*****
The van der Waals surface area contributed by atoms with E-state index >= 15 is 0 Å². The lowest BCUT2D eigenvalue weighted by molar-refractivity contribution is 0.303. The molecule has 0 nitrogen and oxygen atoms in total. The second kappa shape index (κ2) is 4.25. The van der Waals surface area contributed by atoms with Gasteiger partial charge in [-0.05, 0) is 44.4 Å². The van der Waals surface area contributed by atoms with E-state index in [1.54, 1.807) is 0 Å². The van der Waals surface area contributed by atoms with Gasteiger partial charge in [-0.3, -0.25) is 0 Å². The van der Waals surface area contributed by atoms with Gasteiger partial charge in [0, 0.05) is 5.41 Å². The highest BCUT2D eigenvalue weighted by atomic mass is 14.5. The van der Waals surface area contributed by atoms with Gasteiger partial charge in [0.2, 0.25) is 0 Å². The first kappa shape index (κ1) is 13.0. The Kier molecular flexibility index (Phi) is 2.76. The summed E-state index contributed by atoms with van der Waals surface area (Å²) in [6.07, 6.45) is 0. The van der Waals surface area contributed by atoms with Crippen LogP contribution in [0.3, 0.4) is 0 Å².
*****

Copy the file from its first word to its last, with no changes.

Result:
The van der Waals surface area contributed by atoms with E-state index >= 15 is 0 Å². The lowest BCUT2D eigenvalue weighted by molar-refractivity contribution is 0.303. The molecule has 0 nitrogen and oxygen atoms in total. The second kappa shape index (κ2) is 4.25. The van der Waals surface area contributed by atoms with Gasteiger partial charge in [-0.05, 0) is 44.4 Å². The van der Waals surface area contributed by atoms with E-state index in [1.54, 1.807) is 0 Å². The van der Waals surface area contributed by atoms with Gasteiger partial charge in [-0.3, -0.25) is 0 Å². The van der Waals surface area contributed by atoms with Gasteiger partial charge in [0, 0.05) is 5.41 Å². The highest BCUT2D eigenvalue weighted by atomic mass is 14.5. The van der Waals surface area contributed by atoms with Gasteiger partial charge in [0.2, 0.25) is 0 Å². The first kappa shape index (κ1) is 13.0. The Kier molecular flexibility index (Phi) is 2.76. The summed E-state index contributed by atoms with van der Waals surface area (Å²) in [6.07, 6.45) is 0. The van der Waals surface area contributed by atoms with Crippen LogP contribution in [0.3, 0.4) is 0 Å².